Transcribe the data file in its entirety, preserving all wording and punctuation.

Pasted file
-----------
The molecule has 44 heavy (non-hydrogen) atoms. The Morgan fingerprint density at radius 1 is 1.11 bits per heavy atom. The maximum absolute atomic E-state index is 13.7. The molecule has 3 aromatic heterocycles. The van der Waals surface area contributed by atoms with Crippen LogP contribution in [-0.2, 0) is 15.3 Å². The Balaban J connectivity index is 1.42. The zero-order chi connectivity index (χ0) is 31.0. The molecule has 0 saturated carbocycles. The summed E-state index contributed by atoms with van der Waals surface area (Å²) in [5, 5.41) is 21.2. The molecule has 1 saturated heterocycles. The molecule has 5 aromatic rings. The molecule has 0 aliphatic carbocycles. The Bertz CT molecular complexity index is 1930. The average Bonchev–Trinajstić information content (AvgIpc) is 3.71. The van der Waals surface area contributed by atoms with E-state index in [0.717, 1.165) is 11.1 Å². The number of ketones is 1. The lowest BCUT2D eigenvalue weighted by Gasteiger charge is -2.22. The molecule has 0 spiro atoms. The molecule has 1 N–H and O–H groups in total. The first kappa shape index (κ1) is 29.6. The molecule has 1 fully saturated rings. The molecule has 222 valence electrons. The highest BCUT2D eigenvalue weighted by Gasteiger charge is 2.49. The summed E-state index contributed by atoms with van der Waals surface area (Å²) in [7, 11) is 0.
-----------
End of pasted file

The molecule has 44 heavy (non-hydrogen) atoms. The Morgan fingerprint density at radius 1 is 1.11 bits per heavy atom. The maximum absolute atomic E-state index is 13.7. The molecule has 3 aromatic heterocycles. The van der Waals surface area contributed by atoms with Crippen LogP contribution in [-0.2, 0) is 15.3 Å². The Balaban J connectivity index is 1.42. The zero-order chi connectivity index (χ0) is 31.0. The molecule has 0 saturated carbocycles. The summed E-state index contributed by atoms with van der Waals surface area (Å²) in [5, 5.41) is 21.2. The molecule has 1 saturated heterocycles. The molecule has 5 aromatic rings. The molecule has 0 aliphatic carbocycles. The Bertz CT molecular complexity index is 1930. The average Bonchev–Trinajstić information content (AvgIpc) is 3.71. The van der Waals surface area contributed by atoms with E-state index in [0.717, 1.165) is 11.1 Å². The number of ketones is 1. The lowest BCUT2D eigenvalue weighted by Gasteiger charge is -2.22. The molecule has 0 spiro atoms. The molecule has 1 N–H and O–H groups in total. The first kappa shape index (κ1) is 29.6. The molecule has 1 fully saturated rings. The molecule has 222 valence electrons. The highest BCUT2D eigenvalue weighted by Gasteiger charge is 2.49. The summed E-state index contributed by atoms with van der Waals surface area (Å²) in [7, 11) is 0.